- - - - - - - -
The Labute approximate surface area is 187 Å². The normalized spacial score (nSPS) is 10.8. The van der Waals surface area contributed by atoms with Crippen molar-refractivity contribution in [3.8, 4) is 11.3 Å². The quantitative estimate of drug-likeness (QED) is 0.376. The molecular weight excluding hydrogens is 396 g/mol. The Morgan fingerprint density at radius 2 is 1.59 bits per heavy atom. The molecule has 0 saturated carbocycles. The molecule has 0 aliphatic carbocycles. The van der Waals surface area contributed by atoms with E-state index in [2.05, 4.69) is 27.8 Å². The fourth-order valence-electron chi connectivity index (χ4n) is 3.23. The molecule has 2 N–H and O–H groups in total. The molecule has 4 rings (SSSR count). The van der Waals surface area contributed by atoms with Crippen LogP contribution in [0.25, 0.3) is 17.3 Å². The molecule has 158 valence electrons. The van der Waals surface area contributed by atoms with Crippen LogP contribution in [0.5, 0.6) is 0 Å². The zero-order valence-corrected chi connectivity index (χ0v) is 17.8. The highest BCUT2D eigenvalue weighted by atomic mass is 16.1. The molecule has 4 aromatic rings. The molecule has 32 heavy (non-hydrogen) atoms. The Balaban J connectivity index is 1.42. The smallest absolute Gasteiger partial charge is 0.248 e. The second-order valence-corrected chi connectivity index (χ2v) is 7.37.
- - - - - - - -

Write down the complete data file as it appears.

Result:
The Labute approximate surface area is 187 Å². The normalized spacial score (nSPS) is 10.8. The van der Waals surface area contributed by atoms with Crippen molar-refractivity contribution in [3.8, 4) is 11.3 Å². The quantitative estimate of drug-likeness (QED) is 0.376. The molecular weight excluding hydrogens is 396 g/mol. The Morgan fingerprint density at radius 2 is 1.59 bits per heavy atom. The molecule has 0 saturated carbocycles. The molecule has 0 aliphatic carbocycles. The van der Waals surface area contributed by atoms with E-state index in [2.05, 4.69) is 27.8 Å². The fourth-order valence-electron chi connectivity index (χ4n) is 3.23. The molecule has 2 N–H and O–H groups in total. The molecule has 4 rings (SSSR count). The van der Waals surface area contributed by atoms with Crippen LogP contribution in [0.25, 0.3) is 17.3 Å². The molecule has 158 valence electrons. The van der Waals surface area contributed by atoms with Crippen LogP contribution in [0.5, 0.6) is 0 Å². The zero-order valence-corrected chi connectivity index (χ0v) is 17.8. The highest BCUT2D eigenvalue weighted by atomic mass is 16.1. The molecule has 4 aromatic rings. The molecule has 32 heavy (non-hydrogen) atoms. The Balaban J connectivity index is 1.42. The smallest absolute Gasteiger partial charge is 0.248 e. The second-order valence-corrected chi connectivity index (χ2v) is 7.37.